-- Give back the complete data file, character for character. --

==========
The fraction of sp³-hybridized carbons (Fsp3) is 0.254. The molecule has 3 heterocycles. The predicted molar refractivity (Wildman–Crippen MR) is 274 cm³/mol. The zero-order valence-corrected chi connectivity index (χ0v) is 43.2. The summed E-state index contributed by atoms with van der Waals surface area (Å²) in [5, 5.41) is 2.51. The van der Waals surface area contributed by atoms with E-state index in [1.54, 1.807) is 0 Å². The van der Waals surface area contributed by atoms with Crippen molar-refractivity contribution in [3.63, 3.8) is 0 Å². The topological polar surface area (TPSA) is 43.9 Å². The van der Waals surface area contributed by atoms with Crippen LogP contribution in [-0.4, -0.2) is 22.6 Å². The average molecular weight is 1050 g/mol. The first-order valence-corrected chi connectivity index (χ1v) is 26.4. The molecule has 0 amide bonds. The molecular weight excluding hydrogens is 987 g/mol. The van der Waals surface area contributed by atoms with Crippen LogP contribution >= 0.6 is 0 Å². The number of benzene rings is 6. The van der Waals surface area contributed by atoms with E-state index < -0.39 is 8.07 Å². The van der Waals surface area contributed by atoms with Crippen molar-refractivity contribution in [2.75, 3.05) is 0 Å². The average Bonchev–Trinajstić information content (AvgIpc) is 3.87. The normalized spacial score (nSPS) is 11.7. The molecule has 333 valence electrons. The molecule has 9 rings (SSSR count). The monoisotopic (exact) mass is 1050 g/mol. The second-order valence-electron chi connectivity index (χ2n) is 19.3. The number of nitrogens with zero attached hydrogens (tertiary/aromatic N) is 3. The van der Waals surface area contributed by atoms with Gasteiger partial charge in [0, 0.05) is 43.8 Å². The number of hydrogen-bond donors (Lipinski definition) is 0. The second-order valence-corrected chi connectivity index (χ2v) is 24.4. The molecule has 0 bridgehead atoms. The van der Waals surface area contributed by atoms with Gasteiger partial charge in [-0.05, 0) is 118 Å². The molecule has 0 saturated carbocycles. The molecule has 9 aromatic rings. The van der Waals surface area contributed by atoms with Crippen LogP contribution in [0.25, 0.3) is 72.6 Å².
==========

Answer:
The fraction of sp³-hybridized carbons (Fsp3) is 0.254. The molecule has 3 heterocycles. The predicted molar refractivity (Wildman–Crippen MR) is 274 cm³/mol. The zero-order valence-corrected chi connectivity index (χ0v) is 43.2. The summed E-state index contributed by atoms with van der Waals surface area (Å²) in [5, 5.41) is 2.51. The van der Waals surface area contributed by atoms with E-state index in [1.54, 1.807) is 0 Å². The van der Waals surface area contributed by atoms with Crippen molar-refractivity contribution in [3.63, 3.8) is 0 Å². The topological polar surface area (TPSA) is 43.9 Å². The van der Waals surface area contributed by atoms with Crippen LogP contribution in [-0.4, -0.2) is 22.6 Å². The average molecular weight is 1050 g/mol. The first-order valence-corrected chi connectivity index (χ1v) is 26.4. The molecule has 0 amide bonds. The molecular weight excluding hydrogens is 987 g/mol. The van der Waals surface area contributed by atoms with Crippen LogP contribution >= 0.6 is 0 Å². The number of benzene rings is 6. The van der Waals surface area contributed by atoms with E-state index < -0.39 is 8.07 Å². The van der Waals surface area contributed by atoms with Crippen molar-refractivity contribution in [2.75, 3.05) is 0 Å². The average Bonchev–Trinajstić information content (AvgIpc) is 3.87. The normalized spacial score (nSPS) is 11.7. The molecule has 333 valence electrons. The molecule has 9 rings (SSSR count). The monoisotopic (exact) mass is 1050 g/mol. The second-order valence-electron chi connectivity index (χ2n) is 19.3. The number of nitrogens with zero attached hydrogens (tertiary/aromatic N) is 3. The van der Waals surface area contributed by atoms with Gasteiger partial charge in [0, 0.05) is 43.8 Å². The number of hydrogen-bond donors (Lipinski definition) is 0. The second-order valence-corrected chi connectivity index (χ2v) is 24.4. The molecule has 0 bridgehead atoms. The van der Waals surface area contributed by atoms with Gasteiger partial charge in [-0.05, 0) is 118 Å². The molecule has 0 saturated carbocycles. The molecule has 9 aromatic rings. The van der Waals surface area contributed by atoms with Crippen LogP contribution in [0.25, 0.3) is 72.6 Å².